Chris Hill and Martin Siegert, University of Edinburgh
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from the show Would a Siphon Work in Space?
Martin - Lake Ellsworth is at the bottom of the west Antarctic ice sheet. It is underneath about three kilometres of ice. The lake is roughly ten kilometres long, two or three kilometres wide and the water depth of it is about 150 metres. So it's like a rather large Scottish loch under the ice of west Antarctica.
Richard - Why is it water?
Martin - Very simple - the background geothermal heating is all you really need to get the ice temperature to be at the pressure melting point beneath about three kilometres.
Richard - So that's heat from the rock?
Martin - Yes, it's not unusual geothermal heating, it's just background levels of geothermal heat that you get everywhere on the planet and that's sufficient to warm the ice to the level that it will melt, and it's expected in Antarctica. We know of about 400 subglacial lakes that are located in various parts of Antarctica. Lake Ellsworth is the one that we're investigating in the next few years.
Richard - Why is it so interesting?
Martin - Well there's a number of things that we want to understand about subglacial lakes. It's been 15 years since a breakthrough paper highlighted the scientific interest in subglacial lakes being a place where life might exist - unusual microbes in a very extreme environment - and we're interested in understanding how life can survive in these places, what life exists in these places, whether it's thriving or whether it's on the edge of extinction, and also the sediments on the floors of subglacial lakes may give us very important information about past climate change and ice sheet change in Antarctica.
Richard - So what are you planning to do?
Martin - Our plan is to access and sample the lake water and get samples of the sediment as well, and to do that is rather difficult because we have to get all the way through that three kilometres of ice in a very clean way without disturbing the lake unduly and getting those samples back to the surface where they can be treated and analysed in laboratories.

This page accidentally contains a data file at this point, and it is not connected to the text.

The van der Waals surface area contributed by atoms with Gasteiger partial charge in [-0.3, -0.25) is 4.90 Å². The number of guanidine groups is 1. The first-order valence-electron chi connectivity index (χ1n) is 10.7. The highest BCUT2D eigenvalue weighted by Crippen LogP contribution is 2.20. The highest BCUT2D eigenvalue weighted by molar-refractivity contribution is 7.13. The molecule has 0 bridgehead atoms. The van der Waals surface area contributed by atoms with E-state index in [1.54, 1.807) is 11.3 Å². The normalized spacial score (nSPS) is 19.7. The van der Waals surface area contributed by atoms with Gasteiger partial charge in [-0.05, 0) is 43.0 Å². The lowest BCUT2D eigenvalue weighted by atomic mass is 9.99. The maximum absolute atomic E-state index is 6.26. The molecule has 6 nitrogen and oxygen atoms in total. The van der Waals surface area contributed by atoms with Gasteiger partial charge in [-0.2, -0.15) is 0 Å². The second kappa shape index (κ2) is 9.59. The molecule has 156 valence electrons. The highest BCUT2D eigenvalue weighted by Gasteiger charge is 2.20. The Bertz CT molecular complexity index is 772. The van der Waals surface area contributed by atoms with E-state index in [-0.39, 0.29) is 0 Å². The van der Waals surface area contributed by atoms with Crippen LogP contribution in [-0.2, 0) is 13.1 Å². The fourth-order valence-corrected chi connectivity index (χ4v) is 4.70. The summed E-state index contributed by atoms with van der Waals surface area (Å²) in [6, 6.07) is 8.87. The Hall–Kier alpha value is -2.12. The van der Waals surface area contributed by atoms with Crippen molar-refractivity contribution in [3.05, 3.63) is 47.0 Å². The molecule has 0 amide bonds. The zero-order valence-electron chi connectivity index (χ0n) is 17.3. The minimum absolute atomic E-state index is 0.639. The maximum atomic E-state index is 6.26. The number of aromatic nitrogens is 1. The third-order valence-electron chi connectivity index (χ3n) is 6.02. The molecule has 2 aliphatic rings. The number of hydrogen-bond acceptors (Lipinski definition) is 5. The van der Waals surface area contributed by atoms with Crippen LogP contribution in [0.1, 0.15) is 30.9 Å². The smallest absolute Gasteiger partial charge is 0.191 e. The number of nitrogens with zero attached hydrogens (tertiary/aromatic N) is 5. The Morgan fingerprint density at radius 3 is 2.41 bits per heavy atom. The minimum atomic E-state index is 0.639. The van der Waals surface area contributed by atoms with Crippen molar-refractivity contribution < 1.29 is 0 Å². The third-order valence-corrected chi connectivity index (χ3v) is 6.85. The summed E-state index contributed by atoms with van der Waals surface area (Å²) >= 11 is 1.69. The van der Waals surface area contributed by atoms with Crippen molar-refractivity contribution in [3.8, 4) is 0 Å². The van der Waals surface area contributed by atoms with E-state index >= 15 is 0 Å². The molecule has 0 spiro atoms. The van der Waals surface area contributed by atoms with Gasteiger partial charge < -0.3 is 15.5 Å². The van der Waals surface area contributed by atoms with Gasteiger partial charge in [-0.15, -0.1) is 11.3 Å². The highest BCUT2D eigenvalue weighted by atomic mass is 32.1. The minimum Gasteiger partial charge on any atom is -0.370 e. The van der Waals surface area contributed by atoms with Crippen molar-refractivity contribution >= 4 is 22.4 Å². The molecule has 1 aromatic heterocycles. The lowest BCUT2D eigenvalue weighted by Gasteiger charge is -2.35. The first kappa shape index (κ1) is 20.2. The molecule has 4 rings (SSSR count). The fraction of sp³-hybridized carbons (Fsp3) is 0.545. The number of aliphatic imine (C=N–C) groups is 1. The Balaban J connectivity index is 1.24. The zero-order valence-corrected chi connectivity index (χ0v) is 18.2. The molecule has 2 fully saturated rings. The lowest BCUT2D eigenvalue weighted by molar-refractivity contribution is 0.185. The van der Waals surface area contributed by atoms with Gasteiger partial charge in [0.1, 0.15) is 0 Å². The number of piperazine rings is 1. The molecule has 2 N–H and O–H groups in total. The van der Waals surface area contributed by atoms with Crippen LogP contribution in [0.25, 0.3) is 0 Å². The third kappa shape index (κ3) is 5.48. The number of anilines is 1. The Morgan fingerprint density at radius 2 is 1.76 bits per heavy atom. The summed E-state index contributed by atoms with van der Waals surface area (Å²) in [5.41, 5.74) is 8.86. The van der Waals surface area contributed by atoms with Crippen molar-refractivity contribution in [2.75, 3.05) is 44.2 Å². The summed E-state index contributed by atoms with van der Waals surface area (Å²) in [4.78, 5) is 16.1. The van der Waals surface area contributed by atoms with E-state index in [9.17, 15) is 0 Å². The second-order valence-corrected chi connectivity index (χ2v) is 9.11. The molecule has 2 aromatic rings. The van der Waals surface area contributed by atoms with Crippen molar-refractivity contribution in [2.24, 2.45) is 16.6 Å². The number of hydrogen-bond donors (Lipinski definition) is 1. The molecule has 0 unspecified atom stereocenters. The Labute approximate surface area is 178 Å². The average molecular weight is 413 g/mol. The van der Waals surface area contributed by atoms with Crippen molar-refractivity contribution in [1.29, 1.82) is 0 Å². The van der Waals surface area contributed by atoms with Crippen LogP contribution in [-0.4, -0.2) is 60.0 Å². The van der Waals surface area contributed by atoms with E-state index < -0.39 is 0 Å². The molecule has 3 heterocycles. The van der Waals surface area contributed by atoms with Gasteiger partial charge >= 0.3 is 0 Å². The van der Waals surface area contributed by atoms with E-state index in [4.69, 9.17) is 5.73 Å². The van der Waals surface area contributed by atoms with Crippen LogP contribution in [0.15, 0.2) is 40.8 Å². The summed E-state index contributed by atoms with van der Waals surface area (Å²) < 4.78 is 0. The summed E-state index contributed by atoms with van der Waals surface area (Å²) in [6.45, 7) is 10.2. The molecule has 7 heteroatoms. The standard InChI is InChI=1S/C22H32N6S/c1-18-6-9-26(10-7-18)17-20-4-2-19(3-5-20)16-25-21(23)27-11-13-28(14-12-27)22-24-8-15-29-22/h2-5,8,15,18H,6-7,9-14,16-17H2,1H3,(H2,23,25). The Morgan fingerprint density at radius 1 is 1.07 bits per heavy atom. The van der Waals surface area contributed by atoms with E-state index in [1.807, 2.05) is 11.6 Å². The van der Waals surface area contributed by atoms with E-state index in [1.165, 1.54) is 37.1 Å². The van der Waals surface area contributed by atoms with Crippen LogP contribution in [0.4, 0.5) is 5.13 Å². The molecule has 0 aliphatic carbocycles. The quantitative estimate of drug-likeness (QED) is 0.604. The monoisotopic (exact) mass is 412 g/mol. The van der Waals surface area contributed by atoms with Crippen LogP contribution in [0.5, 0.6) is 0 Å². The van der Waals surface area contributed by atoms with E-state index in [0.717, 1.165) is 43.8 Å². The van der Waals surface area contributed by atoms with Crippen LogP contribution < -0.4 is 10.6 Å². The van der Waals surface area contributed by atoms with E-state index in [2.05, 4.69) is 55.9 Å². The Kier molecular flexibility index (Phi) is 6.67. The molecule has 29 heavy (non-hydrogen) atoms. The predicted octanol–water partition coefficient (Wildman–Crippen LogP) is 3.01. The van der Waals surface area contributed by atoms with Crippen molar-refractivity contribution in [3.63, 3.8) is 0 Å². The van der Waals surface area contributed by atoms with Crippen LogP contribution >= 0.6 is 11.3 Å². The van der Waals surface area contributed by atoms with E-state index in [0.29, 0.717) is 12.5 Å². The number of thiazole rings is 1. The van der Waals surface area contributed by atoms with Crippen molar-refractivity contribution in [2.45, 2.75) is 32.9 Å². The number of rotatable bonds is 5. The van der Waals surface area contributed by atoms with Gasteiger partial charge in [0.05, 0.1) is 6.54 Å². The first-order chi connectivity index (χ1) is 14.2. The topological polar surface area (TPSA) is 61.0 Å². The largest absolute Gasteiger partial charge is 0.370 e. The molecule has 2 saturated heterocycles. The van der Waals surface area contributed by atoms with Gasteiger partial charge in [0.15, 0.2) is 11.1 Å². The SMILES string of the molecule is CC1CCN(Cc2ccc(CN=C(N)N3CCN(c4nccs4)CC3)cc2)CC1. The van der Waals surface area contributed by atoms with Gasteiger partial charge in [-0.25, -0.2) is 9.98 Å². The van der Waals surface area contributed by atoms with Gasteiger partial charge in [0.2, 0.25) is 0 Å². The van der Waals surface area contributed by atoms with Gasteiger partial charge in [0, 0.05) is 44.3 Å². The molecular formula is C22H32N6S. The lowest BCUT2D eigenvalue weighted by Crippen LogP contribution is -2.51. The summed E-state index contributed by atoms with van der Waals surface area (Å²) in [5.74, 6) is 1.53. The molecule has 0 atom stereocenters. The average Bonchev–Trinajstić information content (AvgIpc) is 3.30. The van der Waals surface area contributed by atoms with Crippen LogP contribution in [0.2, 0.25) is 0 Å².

Richard - Because there might be life there, you don't want to contaminate it, and you want to ensure that if you find traces of it, it's from the lake and not something you've put in there?
Martin - Absolutely right. But science demands that we do things cleanly as well. We're very likely to be encountering very low concentrations of microbes and chemicals that we want to measure, and unless we keep the experiment really clean all we will do is measure the things we take down with us.
Richard - Now, Chris, it's your responsibility to make sure this happens?
Chris H. - That's right.
Richard - When we talk about drilling down, you're actually using hot water to drill?
Chris H. - That's correct. Traditional drilling techniques would have used some sort of drill corer but that takes a long time and hot water drilling is actually the cleanest, quickest and most efficient way of accessing the lake.
Richard - So what have we got here? I mean these really are big paddling pools. There are two of them set up at the moment and they're full of water and I think it's got quite a nice sound when you tap the side. These are the pools that you have hot water in to drill down?
Chris H. - Kind of. What we need in order to undertake hot water drilling is a huge amount of water and of course there's loads of water in Antarctica - The problem is it's all solid! So the very first thing we need to do is to get together a large amount of snow in one place and start to melt it and that's what these pools are for - to melt some 90,000 litres of water to prime the drilling system to start drilling. Once we are drilling, there's no problem because as we're drilling down to the lake we are generating lots of melted snow which as we go which we can recirculate.
Richard - The drillís really a jet of water at the end of these giant hose reels which you've got trailing across the field here?
Chris H. - In simple terms, the system is really straightforward. We take this melted snow on the surface and the first thing we do is filter it. Then the next thing we do is heat it through a very clean boiler system up to approximately 97 degrees Celsius. We then run it through a bank of high pressure pumps and then, basically, push this water through a very long hose, a 3.4 kilometre hose, which has a jet nozzle on the end which just allows us to melt through the ice at an incredibly fast rate.
Richard - Martin, you've got your hole, what do you then do?
Martin - We have two items that weíll send down. One is a probe which has sample chambers on it and that will be lowered down the water column taking measurements. As it does so, it will scrape the sediments on the floor of the lake and it will take samples as it comes up and we will take that back to the surface and bring them back to the laboratories. The next thing we will do is put a coring device in which we can take a three-metre core of the sediments from the floor of the subglacial lake and transport it back to the laboratories.
Richard - It sounds to me almost like a space mission!
Martin - Itís also another analogy to space science that the experiment that we conduct in Lake Ellsworth at some stage in the future may well be done on Europa, which is an ice covered moon of Jupiter with an ocean underneath it. People speculate that there may be life on Europa. To test that hypothesis will require more or less the experiment that we're going to do in Antarctica. Itís maybe 20, 30, 50 years away, but we're very keen in Lake Ellsworth to make sure that we're documenting everything that we do so that in some stage in the future, if people want to learn how we did this experiment, it will be available to them.